Winter Hiking in South Korea: Part 3 금정산 (Geumjeongsan)
Following on from my adventurous solo Christmas Day exploits the New Year began in a slightly safer fashion. This time Miju rejoined me and we decided to hike Geumjeongsan. Geumjeongsan is an expansive mountain that can be found in the heart of Busan. I have previously hiked parts and peaks of it on several occasions and there a few posts in my blog archives about those hikes. Having such a wonderful mountain area in the middle of the city is quite a treat. Apart from the mountain itself there is also a historic fortress wall that circumnavigates the higher reaches of the mountain and numerous temples with the famous Beomeosa and Seokbulsa temples standing out. Having visited the temples before I had decided that today’s challenge was to try to visit all of the main peaks and to follow the fortress wall through all the four cardinal directions and the gates that accompany them.
Our hike began in Oncheonjang and we followed the steep western face up under the shadow of the cable car ropes above. Hiking around Geumjeongsan is relatively safe, the elevations are not particularly high and it is an incredibly popular destination for the cities hiking enthusiasts meaning trials are worn, obvious and sign-posted. After passing a busy woodpecker and arriving at the top of the ridge we followed the path round to the South Gate.
From the South Gate we were presented with the choice of following a main path to the next peak or taking the steeper and less-trodden route to Sanggyebong. A man warned us to take the main pathway but knowing Korean hikers general inclination to exaggerate we pushed on the ‘hard’ path, which predictably turned out to be quite simple. Sanggyebong is the southernmost peak and is adorned with spiky obelisk formations at its peak.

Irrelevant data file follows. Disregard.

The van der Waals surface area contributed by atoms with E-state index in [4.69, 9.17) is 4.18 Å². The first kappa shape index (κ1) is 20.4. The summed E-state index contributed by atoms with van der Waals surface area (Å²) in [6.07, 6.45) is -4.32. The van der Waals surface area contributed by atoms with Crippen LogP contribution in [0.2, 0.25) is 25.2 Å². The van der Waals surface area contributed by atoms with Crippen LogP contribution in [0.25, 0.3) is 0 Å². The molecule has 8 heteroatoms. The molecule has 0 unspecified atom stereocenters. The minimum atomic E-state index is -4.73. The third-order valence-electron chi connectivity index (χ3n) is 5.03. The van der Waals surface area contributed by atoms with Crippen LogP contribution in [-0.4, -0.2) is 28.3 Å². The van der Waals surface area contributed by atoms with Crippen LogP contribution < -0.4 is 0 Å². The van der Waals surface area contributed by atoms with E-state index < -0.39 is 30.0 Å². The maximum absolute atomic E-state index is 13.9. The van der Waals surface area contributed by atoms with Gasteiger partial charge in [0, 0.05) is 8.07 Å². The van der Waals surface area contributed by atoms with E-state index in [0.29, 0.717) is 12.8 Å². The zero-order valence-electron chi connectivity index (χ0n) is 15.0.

From Sanggyebong we took an undulating forest walk to Paribong following the edge of the fortress wall. Some of the fortress wall, especially in the west and north has been restored but in the east and south it remained disheveled and appeared to be being absorbed into the mountain as plants overgrew the gradually subsiding rocks.
From Paribong, and after stopping for a light lunch, we continued along the fortress wall towards the elusive East Gate. The trail took us down from Paribong until we hit a car park area on the edge of the mountain village of Sanseongmaeul. A car park attendant directed us down to the village rather than follow the fortress wall. We passed numerous ‘Black Goat Meat’ restaurants, a specialty of the area, before trying to decipher a giant map in the search for the East Gate. Inevitably we never found it, but we did find the fortress wall again and we followed this to Wonhyobong the third peak of the day.
Wonhyobong is on the west side of Geumjeongsan and although I was happy with places of interest we had found and the distance we had covered I was becoming increasingly confused with layout of the fortress walls! Wonhyobong and the fully restored walls are familiar landmarks having visited them before. Miju was beginning to tire as the kilometres were racking up and we stopped for a break before following the trail north to the North Gate and Godangbong, the highest of Geumjeongsan’s peaks.
From the North Gate the trail steepens again with the final push to Godangbong. We made good time with the pressure of the rapidly falling winter sun and made the chilly, windy peak quickly. We took a few photos and took in the great views over the Nakdong river before beginning the long decent to Beomeosa. We were too tired after over 19km of hiking to look around the temple and so we skipped past the boundaries of the temple grounds and followed the winding road to the subway station. A massive appetite was satiated with a huge plate of baked chicken in Seomyeon before finally heading home for a deserved nights sleep. I was a little miffed with missing the East Gate, but there is always another day and I would love to try the black goat meat restaurants out so I imagine it could well all happen in the near future!